The rising potential of Anaerobic Digestion (AD)

Robin Whitlock

Biogen - The Bygrave Lodge anaerobic digestion (AD) plant opened in May 2015, so almost a year after this photo was taken. The plant still doesn't appear on most maps (including Google) but the latest OS maps on show a "power station". Bygrave Lodge anaerobic digestion (AD) plant at Weston Bygrave, UK [Image Source: Peter O'Connor, Flickr]

Anaerobic digestion (AD) involves a number of processes in which microorganisms break down biodegradable material in the absence of oxygen in order to either manage waste and/or generate bioenergy. In nature, it is the main source of methane, as Italian scientist Alessandro Volta discovered in 1776.

Nowadays, AD is used in the water treatment industry to treat sewage sludge and also by the waste industry to convert landfill gas into energy. However, this latter application is not currently being used to its full potential, particularly given the amount of food wasted by producers and consumers every year. For this reason, there is huge potential for the generation of biogas as a form of renewable energy. This can either be used as fuel, for example in combined heat and power plants or be converted to biomethane, which can in turn be used as a replacement for natural gas. The remaining digestate can also be used productively – as fertilizer.

In recent years, the recycling of waste combined with new technology has meant that capital costs for AD plants have fallen, with the result that a number of governments around the world are now looking at AD seriously, including the UK, Germany and Denmark.

In the UK, the AD sector, outside of the water treatment industry has grown by 622 percent, according to Charlotte Morton, Chief Executive of the Anaerobic Digestion and Bioresources Association (ADBA), writing in Biocycle Magazine last year. Over the same period, energy generated from sewage gas has increased by a quarter. Around 100 new AD plants opened in the UK last year, across all sectors, including water treatment. This means that the AD industry now has over 456 MW of electricity and biomethane capacity from 396 plants across the country, more or less equivalent to the power produced by one of the UK’s nuclear power plants at Wyfla, which is in the process of being decommissioned. ADBA believes the potential for growth in AD is huge. It could be generating in excess of 80 terrawatt hours (TWh) of green gas, equivalent to about 30 percent of the UK domestic gas demand, as well as generating 35,000 green jobs and contributing about £3 billion ($4.6 billion) to the UK economy. Nutrient rich biofertilizer from the industry could be worth around £200 million ($309 million) to UK farmers while AD could also help to reduce UK greenhouse gas emissions by 2 percent.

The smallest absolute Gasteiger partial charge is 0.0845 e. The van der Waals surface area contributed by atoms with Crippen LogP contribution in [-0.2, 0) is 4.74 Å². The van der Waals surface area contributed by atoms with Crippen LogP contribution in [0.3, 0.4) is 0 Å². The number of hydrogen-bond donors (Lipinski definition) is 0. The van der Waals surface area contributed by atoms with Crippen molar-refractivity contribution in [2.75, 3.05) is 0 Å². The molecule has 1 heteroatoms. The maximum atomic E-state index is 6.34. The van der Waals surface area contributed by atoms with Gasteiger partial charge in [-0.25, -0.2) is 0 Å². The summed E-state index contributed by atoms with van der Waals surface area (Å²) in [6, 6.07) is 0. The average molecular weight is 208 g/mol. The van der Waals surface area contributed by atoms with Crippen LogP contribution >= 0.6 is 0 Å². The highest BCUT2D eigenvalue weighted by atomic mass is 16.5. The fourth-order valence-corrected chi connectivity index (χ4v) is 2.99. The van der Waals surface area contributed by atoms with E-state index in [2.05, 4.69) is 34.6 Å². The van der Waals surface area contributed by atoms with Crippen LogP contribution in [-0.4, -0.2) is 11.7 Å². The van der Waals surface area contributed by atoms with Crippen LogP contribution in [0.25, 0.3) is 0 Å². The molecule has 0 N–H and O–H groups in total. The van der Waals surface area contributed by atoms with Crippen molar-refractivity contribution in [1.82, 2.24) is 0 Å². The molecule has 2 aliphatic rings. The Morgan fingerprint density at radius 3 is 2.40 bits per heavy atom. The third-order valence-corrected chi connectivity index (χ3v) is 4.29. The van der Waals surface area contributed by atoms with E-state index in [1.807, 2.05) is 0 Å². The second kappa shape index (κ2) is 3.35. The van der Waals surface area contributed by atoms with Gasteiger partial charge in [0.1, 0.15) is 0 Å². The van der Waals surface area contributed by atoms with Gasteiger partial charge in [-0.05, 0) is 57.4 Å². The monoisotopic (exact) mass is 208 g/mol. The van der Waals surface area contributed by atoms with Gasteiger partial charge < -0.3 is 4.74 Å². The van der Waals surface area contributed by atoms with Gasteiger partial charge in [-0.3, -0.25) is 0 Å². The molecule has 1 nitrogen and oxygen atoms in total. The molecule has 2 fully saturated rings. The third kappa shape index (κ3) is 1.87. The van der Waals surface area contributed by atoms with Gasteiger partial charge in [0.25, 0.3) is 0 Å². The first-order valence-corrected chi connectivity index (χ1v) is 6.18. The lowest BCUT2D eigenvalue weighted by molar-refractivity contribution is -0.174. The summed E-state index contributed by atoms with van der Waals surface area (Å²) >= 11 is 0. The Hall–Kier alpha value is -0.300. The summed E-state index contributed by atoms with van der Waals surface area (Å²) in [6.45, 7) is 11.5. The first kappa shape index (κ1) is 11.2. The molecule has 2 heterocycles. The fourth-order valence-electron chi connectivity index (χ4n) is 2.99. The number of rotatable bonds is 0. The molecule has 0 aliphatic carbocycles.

Recycling of food waste alone through AD could produce 9.3 TWh per year by 2025. Currently, over 91 food waste AD plants are now in operation, with many more due to be developed. These plants typically receive food waste from food and drink manufacturers, food processing companies, hospitality and food service outlets such as pubs, cafes, restaurants and hotels, local authorities (via household food waste collections), schools, colleges and universities, hospitals, supermarkets and retail stores.

Nestle Fawdon Photograph by Richard Walker / UK Energy Secretary Amber Rudd MP formally opens Nestle's AD plant in Newcastle [Image Source: Department of Energy and Climate Change (DECC), Flickr]

Biomethane plants can produce clean fuel for vehicles and there are now around 30 biomethane plants in operation across the UK, with the number of UK gas refueling points supplying biomethane doubling year on year for the past three years to 11 locations in total. In addition to significant demand from vehicle fleet operators, the European Commission (EC) last year produced a new regulatory framework that could require EC Member States to develop publicly accessible refueling points every 400 kilometers (250 miles) by the end of 2025.